SK: I’m so glad you highlighted this. I’ve tried always to bring out the humor of my characters, as well as the ironies and absurdities of how they are nowadays memorialized. Too often these ‘greats’ are presented as po-faced, venerable elders. Yet the fact, is that when they made their reputations they were almost all young, brash rabble rousers, with sharp tongues and scathing wit. Periyar would be a good example; or even Guru Nanak, in the provocative way in which he chose to dress — a sartorial farrago, as I describe it. Or take another example, Lakshmi Bai, the Rani or Queen of Jhansi who led an uprising against the British in 1857. She’s treated as a demi-goddess in India. She appears everywhere frozen in a ubiquitous icon: astride a horse, sword held high, her son cling to her back, as she leaps over the ramparts of her besieged hilltop fort. But, drawing on the contemporary memoirs of a Brahmin who spent time at her court, I was able to show how, while she engaged in strenuous physical routines and exercise (unlike her cross-dressing husband), and was physically impressive, in fact she probably slipped out of the fort by a special back door. Or another example: the way I show Mahatma Gandhi to be a brilliant, painstaking manager of the media, even while he claimed always to be guided by his spontaneous ‘inner voice.’ There is something laugh-worthy in this gap between burnished reputation and actual human choices though noticing such a gap does not diminish the people I write about. If anything, by seeing them as human like us, their very real achievements become all the more remarkable.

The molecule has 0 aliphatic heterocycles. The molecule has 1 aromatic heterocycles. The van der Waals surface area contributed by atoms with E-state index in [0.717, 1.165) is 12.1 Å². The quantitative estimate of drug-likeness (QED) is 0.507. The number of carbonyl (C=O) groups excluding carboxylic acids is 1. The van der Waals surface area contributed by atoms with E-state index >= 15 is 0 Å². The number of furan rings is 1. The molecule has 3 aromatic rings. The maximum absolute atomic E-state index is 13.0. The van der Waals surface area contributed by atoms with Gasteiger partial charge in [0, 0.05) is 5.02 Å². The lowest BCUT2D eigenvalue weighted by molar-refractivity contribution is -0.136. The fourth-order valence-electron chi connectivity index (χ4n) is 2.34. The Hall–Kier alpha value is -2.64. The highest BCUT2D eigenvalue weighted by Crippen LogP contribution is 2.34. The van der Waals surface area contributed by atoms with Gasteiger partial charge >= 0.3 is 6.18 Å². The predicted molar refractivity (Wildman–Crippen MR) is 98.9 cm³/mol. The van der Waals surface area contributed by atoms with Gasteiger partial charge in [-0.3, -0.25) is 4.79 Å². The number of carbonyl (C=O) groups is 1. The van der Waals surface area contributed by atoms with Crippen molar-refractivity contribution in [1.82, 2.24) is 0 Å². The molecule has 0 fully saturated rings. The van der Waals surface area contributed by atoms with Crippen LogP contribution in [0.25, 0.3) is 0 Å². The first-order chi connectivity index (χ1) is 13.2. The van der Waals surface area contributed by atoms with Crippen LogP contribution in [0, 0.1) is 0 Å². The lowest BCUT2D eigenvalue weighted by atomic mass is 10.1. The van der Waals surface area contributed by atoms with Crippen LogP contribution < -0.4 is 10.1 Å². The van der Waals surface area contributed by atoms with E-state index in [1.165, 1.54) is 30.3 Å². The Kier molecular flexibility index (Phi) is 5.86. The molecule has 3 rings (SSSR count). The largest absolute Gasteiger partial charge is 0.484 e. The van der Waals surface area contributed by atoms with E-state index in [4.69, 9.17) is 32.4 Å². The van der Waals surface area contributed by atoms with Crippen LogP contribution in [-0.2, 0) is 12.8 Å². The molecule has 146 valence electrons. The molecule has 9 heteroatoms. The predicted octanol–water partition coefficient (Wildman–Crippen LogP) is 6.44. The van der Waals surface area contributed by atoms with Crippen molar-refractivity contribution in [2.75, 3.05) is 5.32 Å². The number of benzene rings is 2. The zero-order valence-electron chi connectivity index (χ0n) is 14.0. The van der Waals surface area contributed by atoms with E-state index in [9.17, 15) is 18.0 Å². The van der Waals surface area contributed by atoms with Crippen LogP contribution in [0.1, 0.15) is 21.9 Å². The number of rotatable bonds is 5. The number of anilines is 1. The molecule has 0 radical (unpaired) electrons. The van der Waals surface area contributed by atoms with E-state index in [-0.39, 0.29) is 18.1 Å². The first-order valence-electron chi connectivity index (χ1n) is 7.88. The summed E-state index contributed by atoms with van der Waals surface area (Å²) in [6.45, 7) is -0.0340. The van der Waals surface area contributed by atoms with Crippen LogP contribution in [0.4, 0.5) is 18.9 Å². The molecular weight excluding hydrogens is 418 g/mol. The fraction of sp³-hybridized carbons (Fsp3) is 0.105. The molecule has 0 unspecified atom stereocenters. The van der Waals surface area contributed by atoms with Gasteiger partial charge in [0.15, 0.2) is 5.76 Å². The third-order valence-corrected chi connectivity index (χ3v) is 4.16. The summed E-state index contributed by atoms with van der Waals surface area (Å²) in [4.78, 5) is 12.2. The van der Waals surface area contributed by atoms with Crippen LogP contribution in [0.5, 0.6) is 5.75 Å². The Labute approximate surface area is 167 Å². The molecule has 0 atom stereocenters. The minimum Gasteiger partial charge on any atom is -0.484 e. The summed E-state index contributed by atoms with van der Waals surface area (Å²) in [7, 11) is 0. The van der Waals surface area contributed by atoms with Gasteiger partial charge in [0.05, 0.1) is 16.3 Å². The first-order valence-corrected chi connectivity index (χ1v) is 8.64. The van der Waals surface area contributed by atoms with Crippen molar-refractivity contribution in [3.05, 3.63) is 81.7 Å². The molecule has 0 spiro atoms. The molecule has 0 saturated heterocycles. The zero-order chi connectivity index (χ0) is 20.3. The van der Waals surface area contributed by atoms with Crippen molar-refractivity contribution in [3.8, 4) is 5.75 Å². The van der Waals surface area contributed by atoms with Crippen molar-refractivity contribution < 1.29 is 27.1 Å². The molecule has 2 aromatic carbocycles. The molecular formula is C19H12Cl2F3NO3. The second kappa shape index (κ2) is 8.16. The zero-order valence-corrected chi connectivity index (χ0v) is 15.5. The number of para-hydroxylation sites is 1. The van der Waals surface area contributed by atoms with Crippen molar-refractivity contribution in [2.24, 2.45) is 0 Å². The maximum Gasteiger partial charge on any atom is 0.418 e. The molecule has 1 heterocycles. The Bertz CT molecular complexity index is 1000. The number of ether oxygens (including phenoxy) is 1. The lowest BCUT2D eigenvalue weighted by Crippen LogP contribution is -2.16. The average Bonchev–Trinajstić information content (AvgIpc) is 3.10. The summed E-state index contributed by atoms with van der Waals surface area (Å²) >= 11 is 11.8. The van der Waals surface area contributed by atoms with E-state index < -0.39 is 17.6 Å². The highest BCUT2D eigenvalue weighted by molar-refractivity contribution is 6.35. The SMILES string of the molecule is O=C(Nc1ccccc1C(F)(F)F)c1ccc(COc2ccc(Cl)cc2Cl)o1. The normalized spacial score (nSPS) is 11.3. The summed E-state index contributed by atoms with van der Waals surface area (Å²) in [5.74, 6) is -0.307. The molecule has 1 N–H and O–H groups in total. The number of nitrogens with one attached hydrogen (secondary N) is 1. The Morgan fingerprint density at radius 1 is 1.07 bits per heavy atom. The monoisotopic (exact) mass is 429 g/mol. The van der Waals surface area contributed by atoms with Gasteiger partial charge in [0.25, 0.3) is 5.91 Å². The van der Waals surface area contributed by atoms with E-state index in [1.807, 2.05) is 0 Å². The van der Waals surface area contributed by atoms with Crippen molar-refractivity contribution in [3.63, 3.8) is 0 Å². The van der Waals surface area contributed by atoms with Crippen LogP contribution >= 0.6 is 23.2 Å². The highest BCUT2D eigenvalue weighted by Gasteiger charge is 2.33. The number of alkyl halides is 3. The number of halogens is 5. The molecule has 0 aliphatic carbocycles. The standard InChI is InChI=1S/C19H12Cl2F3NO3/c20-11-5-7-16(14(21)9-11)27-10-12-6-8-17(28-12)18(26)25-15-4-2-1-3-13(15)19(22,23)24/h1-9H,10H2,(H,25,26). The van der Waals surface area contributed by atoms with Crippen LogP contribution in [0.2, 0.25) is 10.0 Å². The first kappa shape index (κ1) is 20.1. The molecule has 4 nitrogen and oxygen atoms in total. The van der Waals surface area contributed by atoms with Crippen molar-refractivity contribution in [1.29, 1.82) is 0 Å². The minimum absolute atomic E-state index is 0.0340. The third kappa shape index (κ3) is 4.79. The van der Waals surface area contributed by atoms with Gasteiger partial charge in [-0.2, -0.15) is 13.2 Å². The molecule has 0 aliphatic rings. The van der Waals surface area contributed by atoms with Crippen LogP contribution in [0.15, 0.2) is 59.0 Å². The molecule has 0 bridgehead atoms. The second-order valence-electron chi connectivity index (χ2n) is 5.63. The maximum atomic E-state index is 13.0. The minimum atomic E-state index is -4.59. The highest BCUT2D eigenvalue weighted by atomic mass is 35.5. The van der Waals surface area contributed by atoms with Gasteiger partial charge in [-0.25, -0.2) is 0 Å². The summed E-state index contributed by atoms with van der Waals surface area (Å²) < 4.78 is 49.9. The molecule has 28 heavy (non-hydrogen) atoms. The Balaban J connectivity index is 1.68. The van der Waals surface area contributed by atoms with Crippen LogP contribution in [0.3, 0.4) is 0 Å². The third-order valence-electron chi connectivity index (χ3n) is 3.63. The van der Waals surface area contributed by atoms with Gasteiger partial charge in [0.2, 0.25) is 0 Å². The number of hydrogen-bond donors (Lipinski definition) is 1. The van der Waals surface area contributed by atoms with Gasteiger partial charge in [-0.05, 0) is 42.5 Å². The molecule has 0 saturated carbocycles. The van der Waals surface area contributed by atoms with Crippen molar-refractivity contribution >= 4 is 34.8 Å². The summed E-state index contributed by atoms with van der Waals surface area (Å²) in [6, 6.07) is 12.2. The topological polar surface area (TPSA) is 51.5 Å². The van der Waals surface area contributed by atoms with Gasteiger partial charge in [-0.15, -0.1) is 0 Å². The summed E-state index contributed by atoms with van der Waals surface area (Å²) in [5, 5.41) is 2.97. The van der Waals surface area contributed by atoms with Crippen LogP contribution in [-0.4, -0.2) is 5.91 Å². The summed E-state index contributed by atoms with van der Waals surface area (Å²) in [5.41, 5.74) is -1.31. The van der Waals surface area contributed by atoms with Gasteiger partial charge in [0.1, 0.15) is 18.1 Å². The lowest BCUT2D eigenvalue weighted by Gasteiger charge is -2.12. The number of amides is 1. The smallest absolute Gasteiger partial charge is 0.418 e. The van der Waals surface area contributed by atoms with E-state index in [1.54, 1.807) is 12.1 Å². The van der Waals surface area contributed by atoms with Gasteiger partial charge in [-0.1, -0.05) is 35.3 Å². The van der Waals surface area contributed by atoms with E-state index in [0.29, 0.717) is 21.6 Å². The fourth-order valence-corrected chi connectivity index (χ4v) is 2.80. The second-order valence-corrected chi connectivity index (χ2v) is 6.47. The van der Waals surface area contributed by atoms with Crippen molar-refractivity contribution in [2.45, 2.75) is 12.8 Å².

JRR: You link the lives in Incarnations to the contemporary moment in not just in India, but also the rest of the world. You liken Kautilya’s torture methods in his Arthashastra treatise to the 2014 U.S. Senate Select Committee on Intelligence report on the CIA’s interrogation techniques and later on, you open the profile of Ambedkar, the Dalit statesman who drafted the Indian constitution, with a quote from Ta-Nehisi Coates and compare the Dalit cause with the struggle for civil rights in Black America. What do you hope will be the greatest take away from the book for those less familiar with Indian history, say perhaps your non-Indian, non-Indian diaspora and non-Indophile readers?

SK: There are two big takeaways. First, that India’s history and the people who made it — even if you go back 2,500 years to figures like the Buddha or Ashoka — are living presences in contemporary India. Present-day Indians turn to these historical lives in their struggles to make their own lives better. Second, that Indian history is not a niche interest, for a couple of reasons: because India, which is home to almost 20% of the world’s population, and to an economy growing faster than any other major economy, matters more and more to the world. And because the dramatic sweep of the Indian past, the reach of Indian ideas, the stakes of India’s struggles both with itself and with alien colonizers, are central to the story of human history as a whole: to our ideas of power, of justice, of economic growth, and of freedom, as they apply to the entire human race.

The stakes of India’s struggles both with itself and with alien colonizers, are central to the story of human history as a whole…

JRR: And finally, who is your most beloved character of the fifty?

SK: I was most moved by the story of Birsa Munda — born into an Adivasi or tribal community in central India towards the end of the 19th century, he grew up wandering the forests around his village and mastering special healing skills. But he saw his people being dispossessed by the the British colonialists, by Christian missionaries, and exploitative Indian middlemen. And so he decided to fight for the rights of his people over the forest and the land. He became something of a religious teacher, and led an uprising. It was suppressed, he was captured, and died in jail, barely 23 years old. His story resonates very powerfully with the present-day struggles of India’s Adivasis and all the country’s dispossessed citizens.